6. SgtWookie

    Expert

    Jul 17, 2007
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    OK, with a 24v supply, you could have six red and two blue in a series string.
    That will leave ~3.2v for "overhead", or remaining voltage to drop with a buck-type current regulator, or (optionally) a linear regulator.
    That means 25 strings total. I guess you'll need to break them up as 12 strings on one panel, and 13 on the other.
     
  7. SgtWookie

    Expert

    Jul 17, 2007
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    Well, I came up with a switching buck current regulator schematic, but it uses 19 components - and you'd basically to make 25 copies of it. That's a bit much.
     
  8. Willheee

    Thread Starter New Member

    Aug 21, 2011
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    Compared to the linear regulator method, what sort of efficiency is gained by using (and I assume you're talking about) the 360w driver on eBay?

    Would it be possible to hear what you had in mind? I'm up for learning about this theory, I mean, it's all good to know, that's why we learn. What better way than to do something 25 times over :)

    Also, I've just quit smoking so willing to get stuck in because it'll hopefully take my mind off it...

    Thanks again
     
  9. SgtWookie

    Expert

    Jul 17, 2007
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    OK, with 6 reds and 2 blues in series, you'll have a total Vdrop across them of ~20.8v.
    With a 24v supply, this leaves 3.2v remaining. This is barely enough to use a single LM317 and a resistor per string; if it's even enough - it is very borderline. There would not be enough "headroom" to use the Motorola/OnSemi application note.

    Anyway, your efficiency is basically (power in / power used in the load) * 100.
    With a linear regulator, you already know that the 3.2v that is left over will have to be dropped by the regulator; at 350mA current, that's 3.2*.35 = 1.2 Watts that's thrown away, and 20.8 * .35 = 7.28 Watts used in the load (your LEDs); so the total power in (less minor losses in the wiring) is 1.2 Watts + 7.28 Watts = 8.48 Watts.
    (7.28/8.48)*100 = 85.85% efficient.

    However, in the circuit I'm simulating, 7.638W in, 7.355W out, for (7.355/7.638)*100 = 96.3% efficient. Notice that my input power is 7.638W vs the 8.48W required by using an LM317; there's over a 10% gain in efficiency using a switching "buck" regulator. Since you will have 25 strings of LEDs, that will reduce your power consumption by 30 Watts with no difference in light output.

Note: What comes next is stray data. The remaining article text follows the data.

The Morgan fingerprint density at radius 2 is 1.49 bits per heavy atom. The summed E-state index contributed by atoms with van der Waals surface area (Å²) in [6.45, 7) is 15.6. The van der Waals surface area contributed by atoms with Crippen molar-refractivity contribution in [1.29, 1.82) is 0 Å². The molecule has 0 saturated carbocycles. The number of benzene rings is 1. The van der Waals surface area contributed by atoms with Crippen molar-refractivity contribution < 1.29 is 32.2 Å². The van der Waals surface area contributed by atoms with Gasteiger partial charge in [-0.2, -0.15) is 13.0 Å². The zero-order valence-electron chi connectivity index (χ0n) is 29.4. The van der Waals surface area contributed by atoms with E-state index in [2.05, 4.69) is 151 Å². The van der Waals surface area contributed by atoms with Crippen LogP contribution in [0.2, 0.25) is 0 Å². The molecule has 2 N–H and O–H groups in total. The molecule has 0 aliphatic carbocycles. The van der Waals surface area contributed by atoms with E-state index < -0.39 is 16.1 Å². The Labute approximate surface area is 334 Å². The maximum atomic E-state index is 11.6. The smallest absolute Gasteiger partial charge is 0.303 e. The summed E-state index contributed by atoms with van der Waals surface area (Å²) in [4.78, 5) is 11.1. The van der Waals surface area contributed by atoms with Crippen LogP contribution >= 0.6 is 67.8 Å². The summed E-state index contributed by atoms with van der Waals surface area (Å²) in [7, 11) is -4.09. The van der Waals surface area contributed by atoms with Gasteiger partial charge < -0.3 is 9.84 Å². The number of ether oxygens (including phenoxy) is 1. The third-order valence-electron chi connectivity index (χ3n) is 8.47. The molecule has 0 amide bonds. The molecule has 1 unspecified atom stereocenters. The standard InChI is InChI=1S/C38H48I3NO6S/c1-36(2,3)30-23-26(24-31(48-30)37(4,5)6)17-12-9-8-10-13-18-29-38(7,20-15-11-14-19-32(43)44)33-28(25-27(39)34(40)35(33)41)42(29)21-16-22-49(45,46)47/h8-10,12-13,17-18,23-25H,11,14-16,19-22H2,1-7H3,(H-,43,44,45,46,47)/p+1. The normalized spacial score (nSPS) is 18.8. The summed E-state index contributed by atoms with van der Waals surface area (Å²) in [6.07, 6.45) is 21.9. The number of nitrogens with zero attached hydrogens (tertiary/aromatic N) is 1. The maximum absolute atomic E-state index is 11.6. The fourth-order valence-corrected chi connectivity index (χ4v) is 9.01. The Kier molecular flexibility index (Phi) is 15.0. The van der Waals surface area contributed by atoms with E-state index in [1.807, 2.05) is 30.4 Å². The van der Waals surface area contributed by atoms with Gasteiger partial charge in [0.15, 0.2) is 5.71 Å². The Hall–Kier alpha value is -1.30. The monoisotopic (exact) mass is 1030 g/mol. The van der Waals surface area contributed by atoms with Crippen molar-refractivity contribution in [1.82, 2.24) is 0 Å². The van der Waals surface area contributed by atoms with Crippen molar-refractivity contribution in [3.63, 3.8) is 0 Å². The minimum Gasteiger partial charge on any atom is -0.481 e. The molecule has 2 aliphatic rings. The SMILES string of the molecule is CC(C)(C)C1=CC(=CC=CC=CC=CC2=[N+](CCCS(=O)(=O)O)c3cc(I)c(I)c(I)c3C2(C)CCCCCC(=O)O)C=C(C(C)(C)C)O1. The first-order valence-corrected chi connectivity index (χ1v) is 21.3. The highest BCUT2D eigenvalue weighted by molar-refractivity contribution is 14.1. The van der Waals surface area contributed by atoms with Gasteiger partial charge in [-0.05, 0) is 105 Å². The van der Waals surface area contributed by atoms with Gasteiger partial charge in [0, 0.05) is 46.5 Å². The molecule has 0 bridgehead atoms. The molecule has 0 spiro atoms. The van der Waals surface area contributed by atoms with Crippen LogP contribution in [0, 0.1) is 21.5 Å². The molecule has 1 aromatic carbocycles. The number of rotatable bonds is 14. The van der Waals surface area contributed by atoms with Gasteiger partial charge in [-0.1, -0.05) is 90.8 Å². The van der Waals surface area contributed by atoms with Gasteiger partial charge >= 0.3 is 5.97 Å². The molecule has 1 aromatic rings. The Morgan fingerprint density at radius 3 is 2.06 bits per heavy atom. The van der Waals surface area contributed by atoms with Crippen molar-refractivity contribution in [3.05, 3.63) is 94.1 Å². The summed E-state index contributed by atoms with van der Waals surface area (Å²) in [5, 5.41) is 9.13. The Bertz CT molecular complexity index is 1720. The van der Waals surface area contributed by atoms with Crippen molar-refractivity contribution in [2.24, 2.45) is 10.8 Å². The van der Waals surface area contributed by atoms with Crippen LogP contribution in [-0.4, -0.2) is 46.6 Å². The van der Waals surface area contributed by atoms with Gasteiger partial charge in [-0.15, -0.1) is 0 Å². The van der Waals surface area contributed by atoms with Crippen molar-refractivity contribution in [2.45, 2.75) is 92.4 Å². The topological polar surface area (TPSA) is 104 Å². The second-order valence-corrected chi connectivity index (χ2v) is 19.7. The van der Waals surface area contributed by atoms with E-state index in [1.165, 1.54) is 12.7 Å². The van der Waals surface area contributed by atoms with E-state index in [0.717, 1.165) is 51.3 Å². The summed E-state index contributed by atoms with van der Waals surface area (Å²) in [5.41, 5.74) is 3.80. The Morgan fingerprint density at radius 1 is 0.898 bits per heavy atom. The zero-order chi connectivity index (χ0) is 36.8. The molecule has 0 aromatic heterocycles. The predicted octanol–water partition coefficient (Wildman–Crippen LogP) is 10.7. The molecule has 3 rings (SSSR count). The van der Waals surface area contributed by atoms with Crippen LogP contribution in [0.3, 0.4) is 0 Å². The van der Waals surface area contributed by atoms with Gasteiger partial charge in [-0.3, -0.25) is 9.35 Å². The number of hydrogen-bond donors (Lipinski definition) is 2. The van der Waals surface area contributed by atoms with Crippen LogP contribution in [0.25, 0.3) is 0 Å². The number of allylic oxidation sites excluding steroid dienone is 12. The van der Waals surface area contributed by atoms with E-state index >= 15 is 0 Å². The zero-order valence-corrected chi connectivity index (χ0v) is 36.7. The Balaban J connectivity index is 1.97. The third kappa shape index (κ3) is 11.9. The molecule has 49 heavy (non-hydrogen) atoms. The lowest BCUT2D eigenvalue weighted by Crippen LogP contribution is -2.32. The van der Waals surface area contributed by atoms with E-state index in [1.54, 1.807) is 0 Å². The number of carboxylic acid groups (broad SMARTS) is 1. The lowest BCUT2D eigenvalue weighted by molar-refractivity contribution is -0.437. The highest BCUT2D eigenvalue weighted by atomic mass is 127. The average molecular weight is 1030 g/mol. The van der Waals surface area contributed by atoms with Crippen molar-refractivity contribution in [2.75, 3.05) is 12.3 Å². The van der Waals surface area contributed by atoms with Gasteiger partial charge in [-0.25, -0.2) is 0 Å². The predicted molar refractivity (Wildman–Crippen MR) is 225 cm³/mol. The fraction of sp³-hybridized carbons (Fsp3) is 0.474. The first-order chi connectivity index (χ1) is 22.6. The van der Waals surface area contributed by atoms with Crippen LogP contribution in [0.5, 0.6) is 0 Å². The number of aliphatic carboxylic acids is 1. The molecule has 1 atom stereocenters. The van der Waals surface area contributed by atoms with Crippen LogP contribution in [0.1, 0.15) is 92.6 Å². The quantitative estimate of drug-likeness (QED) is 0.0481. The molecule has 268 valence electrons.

If you wanted to use the circuit in the OnSemi/Motorola app note, you'd have to either drop one LED per string, or increase your supply voltage by at least 1 more volt.

    BTW, searching for the power supply part number "S-360-24" brought up this page: http://www.eforchina.com/v/79754
    Same power supply voltage and current rating, $34.35 shipped from China.
    One thing about these supplies is that no efficiency rating is specified.
     
  10. Willheee

    Thread Starter New Member

    Aug 21, 2011
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    I did notice that there was no actual efficiency rating on those products which put me on to thinking i might be able to find something better elsewhere, but if it'll do what is needed then it'll have to do.

    I think I get what you're saying, basically to wire the LEDs up in strings between the outputs of the 24v supply, but in terms of the current limiting, is the 360w going to do all of that (or rather, should it be doing all of that) with no other circuitry? or when you said

    were you refering to taking my +v line, into buck (or linear if need be) converter, to a string of LEDs, then to -v.

    Or would using the afforementioned supply with it's adjust terminal and 3.9Ω resistor to get me 320mA for each string?
     
  11. SgtWookie

    Expert

    Jul 17, 2007
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    The output of the 24v supply is voltage regulated, not current regulated.

    LEDs need to have their current regulated. Their Vf (forward voltage) can and does vary over temperature; it decreases as the temp of the LED increases.

    So yes, I've been talking about taking the +24v supply into a buck or linear regulator, one per string, then to -v.

    You could use a fixed resistor, which would be cheap, but would provide no active current regulation.

    I've attached an image of the buck circuit I've mentioned.
    LED1 through LED6 plus Rmakeup represent your string of 6 red and 2 blue LEDs; I didn't have a model of your exact LEDs so simply used what I had. I've adjusted the total voltage drop across the simulated LEDs to match your actual LED specifications.

    I have no idea what your level of experience with electronics is. I suggest that this circuit is not for "beginner" level hobbyists.